A dish of cavatelli and wild mushrooms ($12) was an earthy delight that announced that the kitchen was serious about its food. The tender pasta (made in-house) melded nicely with hearty Tuscan kale and a medley of four types of meaty, woodland mushrooms. As good as the cavatelli was, the sweet potato pierogies ($14) were even better—like, "how soon until I can order these again" better. Two handmade dumplings were pan fried, filled with a smooth, sweet potato puree, and laid atop a rich mushroom cream sauce with celery root slaw. The dough was impressively thin, a rarity with homemade pierogies, which can tend to be on the chewier side. These were some of the best I've had in the city.
Our only gripe about the vegetable section: The portions were small. We used them as appetizers, which worked nicely, but if vegetarians are expecting them as their entrée they might leave still hungry.
The black sea bass ($25), served atop a bouillabaisse broth with leeks and beans, was cooked well and the beans were tender and flavorful, but the broth was missing a bit of spice or pop to put it over the edge, and the bass could have used a bit more salt. The pork collar ($22), sourced from Wagon Wheel Ranch in nearby Mount Airy, hit all the right notes. A large cut of Berkshire pork (Wagon Wheel's website boasts that "until recently almost all Berkshire Pork was exported to Japan where it is a delicacy compared to Kobe Beef") was served atop smoked cheddar grits and Brussels sprouts.
It was refreshing that the Brussels sprouts were lightly sautéed instead of fried, like most places are doing right now, and the lusciousness of the pork acted as a great accompaniment to the sharp, cheesy grits—especially if you mop it all up with the vinegary mustard-cider sauce that was drizzled around the plate like I did.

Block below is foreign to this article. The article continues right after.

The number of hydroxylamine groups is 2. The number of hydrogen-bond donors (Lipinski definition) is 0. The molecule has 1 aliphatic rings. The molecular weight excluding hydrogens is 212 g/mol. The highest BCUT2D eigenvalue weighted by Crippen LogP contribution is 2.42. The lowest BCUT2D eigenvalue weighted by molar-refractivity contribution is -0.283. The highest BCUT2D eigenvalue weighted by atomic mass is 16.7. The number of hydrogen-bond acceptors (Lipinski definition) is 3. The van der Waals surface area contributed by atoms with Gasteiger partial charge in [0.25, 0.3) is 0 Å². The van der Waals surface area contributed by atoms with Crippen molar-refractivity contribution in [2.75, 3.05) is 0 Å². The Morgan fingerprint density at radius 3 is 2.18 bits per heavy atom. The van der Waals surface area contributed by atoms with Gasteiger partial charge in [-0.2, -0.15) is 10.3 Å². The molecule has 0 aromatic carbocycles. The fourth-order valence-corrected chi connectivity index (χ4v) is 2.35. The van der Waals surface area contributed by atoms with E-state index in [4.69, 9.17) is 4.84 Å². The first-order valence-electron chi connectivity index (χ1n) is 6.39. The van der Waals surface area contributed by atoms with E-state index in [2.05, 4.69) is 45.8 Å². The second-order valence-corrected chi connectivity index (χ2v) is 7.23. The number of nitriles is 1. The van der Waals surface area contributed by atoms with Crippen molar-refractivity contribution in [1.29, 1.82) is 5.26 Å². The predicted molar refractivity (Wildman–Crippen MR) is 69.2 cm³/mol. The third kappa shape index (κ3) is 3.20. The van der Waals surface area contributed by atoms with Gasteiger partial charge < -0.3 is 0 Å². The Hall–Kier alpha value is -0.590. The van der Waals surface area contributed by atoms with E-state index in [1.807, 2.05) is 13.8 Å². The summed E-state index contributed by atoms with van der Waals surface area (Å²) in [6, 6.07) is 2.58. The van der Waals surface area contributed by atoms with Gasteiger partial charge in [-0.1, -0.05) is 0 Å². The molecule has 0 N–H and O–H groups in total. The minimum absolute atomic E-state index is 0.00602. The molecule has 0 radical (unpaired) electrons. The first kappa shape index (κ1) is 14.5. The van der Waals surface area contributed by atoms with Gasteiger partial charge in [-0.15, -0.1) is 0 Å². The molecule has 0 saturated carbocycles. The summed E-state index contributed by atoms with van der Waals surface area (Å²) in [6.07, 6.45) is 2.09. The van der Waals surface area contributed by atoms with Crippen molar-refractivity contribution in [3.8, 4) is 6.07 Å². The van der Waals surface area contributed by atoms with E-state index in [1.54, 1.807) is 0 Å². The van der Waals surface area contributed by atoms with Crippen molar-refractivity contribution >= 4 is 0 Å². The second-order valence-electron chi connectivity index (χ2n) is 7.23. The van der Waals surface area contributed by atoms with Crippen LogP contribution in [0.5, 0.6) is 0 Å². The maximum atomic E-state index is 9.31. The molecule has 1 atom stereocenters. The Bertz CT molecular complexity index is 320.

The Elysian Fields lamb porterhouse ($26) was a bit of a disappointment. A bone-in cut of lamb the size of a filet mignon was served with a white bean puree and heirloom roasted carrots and was so small that it was hard to even cut the meat from around the bone. The meat itself was cooked well and had a bold flavor, but there just wasn't nearly enough of it. The puree also had a slightly pasty consistency, but the carrots were great in the way that pan roasted carrots can get that awesome caramelized thing going on.
Of the seafood dishes I tried on my visits, the pan roasted monkfish ($23) was the standout. Unlike the lamb, it was a generous portion of white fish served with ratte (a type of potato) salad, capers, and pistachio crumbles. The fish itself took on a sweet, buttery flavor that, when mixed with the salty pop of the capers, made for a good culinary yin-and-yang result; add in the acid from the red wine vinaigrette and it was a sure-fire triple threat of flavors.
For dessert, the Stayman Winesap apple ($9), roasted with oats and cider and served with a scoop of honey ice cream in a mini-cast iron skillet, didn't quite hit the mark—the apple wasn't cooked all the way through. But a side of pistachio ice cream (which typically comes with a chocolate tart that we were too full to go all-in on) made up for it and was another go-back-for-it winner.
As the weather gets warmer, I look forward to seeing what the kitchen can do with all of the exceptional ingredients now in season. Given some time to let the space feel more worn-in and with a couple more menus under their belt, Cask & Grain Kitchen could help redefine what dining near Canton Square can be.